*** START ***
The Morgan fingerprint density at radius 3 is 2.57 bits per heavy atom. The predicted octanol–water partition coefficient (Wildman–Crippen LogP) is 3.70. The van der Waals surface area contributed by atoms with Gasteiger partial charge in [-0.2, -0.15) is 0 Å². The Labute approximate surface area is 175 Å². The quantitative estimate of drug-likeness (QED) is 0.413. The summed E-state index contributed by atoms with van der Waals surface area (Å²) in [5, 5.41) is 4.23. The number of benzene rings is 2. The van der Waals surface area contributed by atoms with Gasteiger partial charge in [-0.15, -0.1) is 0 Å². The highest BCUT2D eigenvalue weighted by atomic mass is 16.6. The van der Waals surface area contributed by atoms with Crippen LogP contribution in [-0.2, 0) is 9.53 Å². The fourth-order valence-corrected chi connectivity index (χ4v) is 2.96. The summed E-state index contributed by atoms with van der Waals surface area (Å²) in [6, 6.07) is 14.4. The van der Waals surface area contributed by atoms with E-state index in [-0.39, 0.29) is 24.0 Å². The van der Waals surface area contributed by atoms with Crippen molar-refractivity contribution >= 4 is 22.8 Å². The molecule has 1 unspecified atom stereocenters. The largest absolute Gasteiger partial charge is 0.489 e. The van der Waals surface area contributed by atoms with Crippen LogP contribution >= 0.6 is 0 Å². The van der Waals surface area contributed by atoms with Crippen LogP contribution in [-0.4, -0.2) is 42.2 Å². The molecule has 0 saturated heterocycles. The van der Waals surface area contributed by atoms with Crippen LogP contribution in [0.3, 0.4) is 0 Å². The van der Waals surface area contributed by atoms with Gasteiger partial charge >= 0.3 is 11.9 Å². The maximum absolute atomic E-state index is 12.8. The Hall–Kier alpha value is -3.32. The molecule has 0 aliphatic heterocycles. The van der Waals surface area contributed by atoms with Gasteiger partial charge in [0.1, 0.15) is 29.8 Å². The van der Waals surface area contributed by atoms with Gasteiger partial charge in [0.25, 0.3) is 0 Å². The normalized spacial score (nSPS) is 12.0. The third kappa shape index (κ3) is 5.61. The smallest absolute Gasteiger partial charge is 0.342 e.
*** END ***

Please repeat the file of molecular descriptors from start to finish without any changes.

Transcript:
The Morgan fingerprint density at radius 3 is 2.57 bits per heavy atom. The predicted octanol–water partition coefficient (Wildman–Crippen LogP) is 3.70. The van der Waals surface area contributed by atoms with Gasteiger partial charge in [-0.2, -0.15) is 0 Å². The Labute approximate surface area is 175 Å². The quantitative estimate of drug-likeness (QED) is 0.413. The summed E-state index contributed by atoms with van der Waals surface area (Å²) in [5, 5.41) is 4.23. The number of benzene rings is 2. The van der Waals surface area contributed by atoms with Gasteiger partial charge in [-0.15, -0.1) is 0 Å². The highest BCUT2D eigenvalue weighted by atomic mass is 16.6. The van der Waals surface area contributed by atoms with Crippen LogP contribution in [-0.2, 0) is 9.53 Å². The fourth-order valence-corrected chi connectivity index (χ4v) is 2.96. The summed E-state index contributed by atoms with van der Waals surface area (Å²) in [6, 6.07) is 14.4. The van der Waals surface area contributed by atoms with E-state index in [-0.39, 0.29) is 24.0 Å². The van der Waals surface area contributed by atoms with Crippen molar-refractivity contribution >= 4 is 22.8 Å². The molecule has 1 unspecified atom stereocenters. The largest absolute Gasteiger partial charge is 0.489 e. The van der Waals surface area contributed by atoms with Crippen LogP contribution >= 0.6 is 0 Å². The van der Waals surface area contributed by atoms with Crippen LogP contribution in [-0.4, -0.2) is 42.2 Å². The molecule has 0 saturated heterocycles. The van der Waals surface area contributed by atoms with Crippen LogP contribution in [0.3, 0.4) is 0 Å². The van der Waals surface area contributed by atoms with Gasteiger partial charge >= 0.3 is 11.9 Å². The maximum absolute atomic E-state index is 12.8. The Hall–Kier alpha value is -3.32. The molecule has 0 aliphatic heterocycles. The van der Waals surface area contributed by atoms with Gasteiger partial charge in [0.1, 0.15) is 29.8 Å². The van der Waals surface area contributed by atoms with Gasteiger partial charge in [0.25, 0.3) is 0 Å². The normalized spacial score (nSPS) is 12.0. The third kappa shape index (κ3) is 5.61. The smallest absolute Gasteiger partial charge is 0.342 e.